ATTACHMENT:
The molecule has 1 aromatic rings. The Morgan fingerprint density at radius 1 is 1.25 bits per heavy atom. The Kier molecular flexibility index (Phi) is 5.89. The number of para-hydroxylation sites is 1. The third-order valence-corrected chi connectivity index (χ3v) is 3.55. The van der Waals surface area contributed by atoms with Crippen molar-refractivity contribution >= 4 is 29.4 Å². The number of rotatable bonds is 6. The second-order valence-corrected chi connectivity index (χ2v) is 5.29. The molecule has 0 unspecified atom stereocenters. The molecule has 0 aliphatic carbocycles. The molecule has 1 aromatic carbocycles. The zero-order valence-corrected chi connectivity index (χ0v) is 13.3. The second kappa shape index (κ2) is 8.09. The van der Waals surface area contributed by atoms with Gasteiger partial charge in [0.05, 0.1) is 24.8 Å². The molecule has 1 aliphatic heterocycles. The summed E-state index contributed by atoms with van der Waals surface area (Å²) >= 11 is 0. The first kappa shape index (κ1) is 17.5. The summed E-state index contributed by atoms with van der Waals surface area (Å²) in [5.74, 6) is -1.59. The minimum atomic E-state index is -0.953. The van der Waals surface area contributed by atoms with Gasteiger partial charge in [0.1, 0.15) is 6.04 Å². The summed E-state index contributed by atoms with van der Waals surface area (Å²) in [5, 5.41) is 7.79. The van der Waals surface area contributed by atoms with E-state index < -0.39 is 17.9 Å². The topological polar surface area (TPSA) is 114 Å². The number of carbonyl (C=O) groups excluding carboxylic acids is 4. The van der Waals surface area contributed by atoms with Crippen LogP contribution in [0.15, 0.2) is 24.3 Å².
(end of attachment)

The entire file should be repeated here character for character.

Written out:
The molecule has 1 aromatic rings. The Morgan fingerprint density at radius 1 is 1.25 bits per heavy atom. The Kier molecular flexibility index (Phi) is 5.89. The number of para-hydroxylation sites is 1. The third-order valence-corrected chi connectivity index (χ3v) is 3.55. The van der Waals surface area contributed by atoms with Crippen molar-refractivity contribution >= 4 is 29.4 Å². The number of rotatable bonds is 6. The second-order valence-corrected chi connectivity index (χ2v) is 5.29. The molecule has 0 unspecified atom stereocenters. The molecule has 0 aliphatic carbocycles. The molecule has 1 aromatic carbocycles. The zero-order valence-corrected chi connectivity index (χ0v) is 13.3. The second kappa shape index (κ2) is 8.09. The van der Waals surface area contributed by atoms with Gasteiger partial charge in [0.05, 0.1) is 24.8 Å². The molecule has 1 aliphatic heterocycles. The summed E-state index contributed by atoms with van der Waals surface area (Å²) >= 11 is 0. The first kappa shape index (κ1) is 17.5. The summed E-state index contributed by atoms with van der Waals surface area (Å²) in [5.74, 6) is -1.59. The minimum atomic E-state index is -0.953. The van der Waals surface area contributed by atoms with Gasteiger partial charge in [0.1, 0.15) is 6.04 Å². The summed E-state index contributed by atoms with van der Waals surface area (Å²) in [5, 5.41) is 7.79. The van der Waals surface area contributed by atoms with E-state index < -0.39 is 17.9 Å². The topological polar surface area (TPSA) is 114 Å². The number of carbonyl (C=O) groups excluding carboxylic acids is 4. The van der Waals surface area contributed by atoms with Crippen LogP contribution in [0.15, 0.2) is 24.3 Å².